As far as I know, pearls are gender-free. But their adoptive-parent mollusks have sex-changing possibilities. For example, pearl oysters change from male to female as they age. Two mollusk species have this ability — Gastropoda (snails and slugs) and Bivalvia (clams and mussels) — although most mollusks are of separate sexes.
Many mollusk species have two breeding periods in a year. An octopus is in the mollusk family but these highly intelligent mothers reproduce only once before dying. The female octopus dies after releasing and protecting a clutch of up to 50,000 eggs unless she has her optic gland (similar to our pituitary gland) surgically removed. She eats little as she meticulously parents for months (or as long as a year) to keep her babes aerated and free of algae. Unbelievably, there are stark odds for her efforts. Only a few from each clutch will survive and reproduce. However, long life is granted to the oldest known animal — the ocean quahog, a bivalve mollusk that can live at least 500 years. Who knew these mollusk stories?
More mollusk minutiae: the sex of a pearl oyster appears to influence a pearl’s upbringing. Pearl oysters have a male phase for the first 2-3 years of life before changing to a female phase in later years. Male oysters are thought to produce higher-valued pearls compared to female oysters in terms of luster, smoothness and evenness. Pearls produced by the female oyster may have “scratches” or be “uneven.” Who knew that female oysters were paid less for their work?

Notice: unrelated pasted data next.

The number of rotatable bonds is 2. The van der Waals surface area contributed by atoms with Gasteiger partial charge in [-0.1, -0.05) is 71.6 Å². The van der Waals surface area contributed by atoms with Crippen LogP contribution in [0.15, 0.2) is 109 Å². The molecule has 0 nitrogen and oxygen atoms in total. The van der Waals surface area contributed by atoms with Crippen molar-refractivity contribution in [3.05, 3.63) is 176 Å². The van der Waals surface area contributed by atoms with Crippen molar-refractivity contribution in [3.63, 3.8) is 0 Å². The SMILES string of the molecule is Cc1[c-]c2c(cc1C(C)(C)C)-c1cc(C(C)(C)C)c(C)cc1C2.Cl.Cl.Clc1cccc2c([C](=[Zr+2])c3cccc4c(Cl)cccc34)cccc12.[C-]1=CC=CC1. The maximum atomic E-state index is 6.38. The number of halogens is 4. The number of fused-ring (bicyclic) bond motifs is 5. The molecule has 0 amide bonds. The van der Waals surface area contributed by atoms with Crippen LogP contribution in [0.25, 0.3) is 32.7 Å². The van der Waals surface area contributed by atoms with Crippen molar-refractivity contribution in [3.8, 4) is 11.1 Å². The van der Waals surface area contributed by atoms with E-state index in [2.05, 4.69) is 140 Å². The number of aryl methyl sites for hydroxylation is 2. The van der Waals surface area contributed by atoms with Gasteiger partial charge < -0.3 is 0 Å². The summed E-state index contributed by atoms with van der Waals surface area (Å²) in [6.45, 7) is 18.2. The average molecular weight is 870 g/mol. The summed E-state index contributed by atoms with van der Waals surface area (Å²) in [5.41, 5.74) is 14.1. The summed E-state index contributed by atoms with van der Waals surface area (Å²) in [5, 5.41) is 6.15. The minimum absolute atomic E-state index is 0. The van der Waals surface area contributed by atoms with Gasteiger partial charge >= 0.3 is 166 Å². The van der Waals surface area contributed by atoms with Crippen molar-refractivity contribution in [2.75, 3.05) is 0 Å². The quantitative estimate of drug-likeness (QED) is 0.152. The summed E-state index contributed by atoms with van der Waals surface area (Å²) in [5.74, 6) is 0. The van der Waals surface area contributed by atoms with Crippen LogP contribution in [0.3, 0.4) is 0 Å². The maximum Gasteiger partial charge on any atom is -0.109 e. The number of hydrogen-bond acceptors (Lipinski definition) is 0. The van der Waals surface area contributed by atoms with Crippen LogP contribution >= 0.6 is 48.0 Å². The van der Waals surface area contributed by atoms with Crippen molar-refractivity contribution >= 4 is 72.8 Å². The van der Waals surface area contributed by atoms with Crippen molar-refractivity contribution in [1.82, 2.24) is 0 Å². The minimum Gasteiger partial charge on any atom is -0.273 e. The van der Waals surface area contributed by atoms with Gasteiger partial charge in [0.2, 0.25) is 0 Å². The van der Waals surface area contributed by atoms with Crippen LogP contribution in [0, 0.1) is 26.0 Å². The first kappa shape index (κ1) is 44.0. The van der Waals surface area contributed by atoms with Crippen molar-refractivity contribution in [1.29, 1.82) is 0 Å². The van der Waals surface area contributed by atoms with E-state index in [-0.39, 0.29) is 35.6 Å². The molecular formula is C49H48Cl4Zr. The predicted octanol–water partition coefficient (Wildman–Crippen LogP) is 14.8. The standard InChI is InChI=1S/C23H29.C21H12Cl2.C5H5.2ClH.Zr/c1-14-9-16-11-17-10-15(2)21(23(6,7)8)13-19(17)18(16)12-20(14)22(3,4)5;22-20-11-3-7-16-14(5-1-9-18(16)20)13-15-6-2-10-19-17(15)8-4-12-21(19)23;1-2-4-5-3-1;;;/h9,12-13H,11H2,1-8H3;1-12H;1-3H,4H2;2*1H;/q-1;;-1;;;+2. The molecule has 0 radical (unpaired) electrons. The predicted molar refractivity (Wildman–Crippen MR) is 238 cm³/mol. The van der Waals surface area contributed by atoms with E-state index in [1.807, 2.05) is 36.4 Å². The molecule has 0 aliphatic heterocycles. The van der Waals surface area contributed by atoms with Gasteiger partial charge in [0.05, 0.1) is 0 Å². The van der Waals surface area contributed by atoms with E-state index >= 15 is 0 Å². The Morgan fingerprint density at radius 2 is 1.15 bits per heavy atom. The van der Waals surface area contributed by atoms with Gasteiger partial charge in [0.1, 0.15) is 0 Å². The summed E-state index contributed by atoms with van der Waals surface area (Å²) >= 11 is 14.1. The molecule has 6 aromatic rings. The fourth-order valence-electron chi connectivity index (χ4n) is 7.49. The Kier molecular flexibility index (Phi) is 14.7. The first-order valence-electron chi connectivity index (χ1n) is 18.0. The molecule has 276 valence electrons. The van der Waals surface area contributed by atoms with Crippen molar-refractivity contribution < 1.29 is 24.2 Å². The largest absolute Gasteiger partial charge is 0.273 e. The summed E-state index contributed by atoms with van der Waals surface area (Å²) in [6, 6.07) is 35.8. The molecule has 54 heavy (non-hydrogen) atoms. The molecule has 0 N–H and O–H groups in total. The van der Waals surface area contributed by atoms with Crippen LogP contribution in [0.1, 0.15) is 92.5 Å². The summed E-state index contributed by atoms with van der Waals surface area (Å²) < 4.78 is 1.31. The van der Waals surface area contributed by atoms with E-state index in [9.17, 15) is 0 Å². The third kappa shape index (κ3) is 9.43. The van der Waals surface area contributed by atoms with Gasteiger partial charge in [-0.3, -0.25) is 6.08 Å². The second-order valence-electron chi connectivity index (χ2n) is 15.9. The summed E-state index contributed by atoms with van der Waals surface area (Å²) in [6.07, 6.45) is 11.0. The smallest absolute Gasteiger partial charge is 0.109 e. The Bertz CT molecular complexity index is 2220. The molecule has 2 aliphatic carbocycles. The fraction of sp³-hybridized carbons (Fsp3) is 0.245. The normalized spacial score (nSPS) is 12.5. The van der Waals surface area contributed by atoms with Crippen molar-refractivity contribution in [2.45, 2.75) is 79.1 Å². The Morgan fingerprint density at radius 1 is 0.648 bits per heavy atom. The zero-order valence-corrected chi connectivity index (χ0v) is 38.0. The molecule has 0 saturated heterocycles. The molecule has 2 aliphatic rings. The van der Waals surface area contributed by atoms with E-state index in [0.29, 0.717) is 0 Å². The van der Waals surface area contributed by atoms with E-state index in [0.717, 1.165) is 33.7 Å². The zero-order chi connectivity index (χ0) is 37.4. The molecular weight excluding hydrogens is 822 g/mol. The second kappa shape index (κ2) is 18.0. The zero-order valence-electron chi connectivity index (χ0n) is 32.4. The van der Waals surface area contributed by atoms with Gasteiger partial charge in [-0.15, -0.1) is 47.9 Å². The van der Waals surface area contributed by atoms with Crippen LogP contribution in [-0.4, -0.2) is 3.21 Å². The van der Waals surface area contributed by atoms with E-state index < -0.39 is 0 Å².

What is an “uneven” pearl to one person may be considered a thing of beauty to another. I have both circular pearls and “uneven” ones. Actually, the “uneven” ones are captivating and cause me to look at them more closely. I never considered a pearl’s HIStory/HERstory until recently. Ralph Waldo Emerson reminds us that history is in the eye of the beholder: “There is properly no history; only biography.”
What does this bit of biology have to do with people? Draw your own conclusions (as I know you will), but the informed and misinformed stories you tell about ANY subject have meaning.
Whenever we link snippets of information, or otherwise piece together vague images and sensations from our memories, we tell narratives—even in dream stories. Psychiatrist and trauma specialist Bessel Van der Kolk emphasizes story changes: “…as soon as a story starts being told, particularly if it is told repeatedly, it changes—the act of telling itself changes the tale…the meaning we make of our lives changes how and what we remember.”
I am curious about how people change (or never seem to change). Nature has many fascinating change-stories, including those about humans.
Pearls of Peace (PoP) Quiz:
48. When have you told a story about some event in your life and later re-considered the meaning of your first story?
49. What biography do you want to leave for future generations?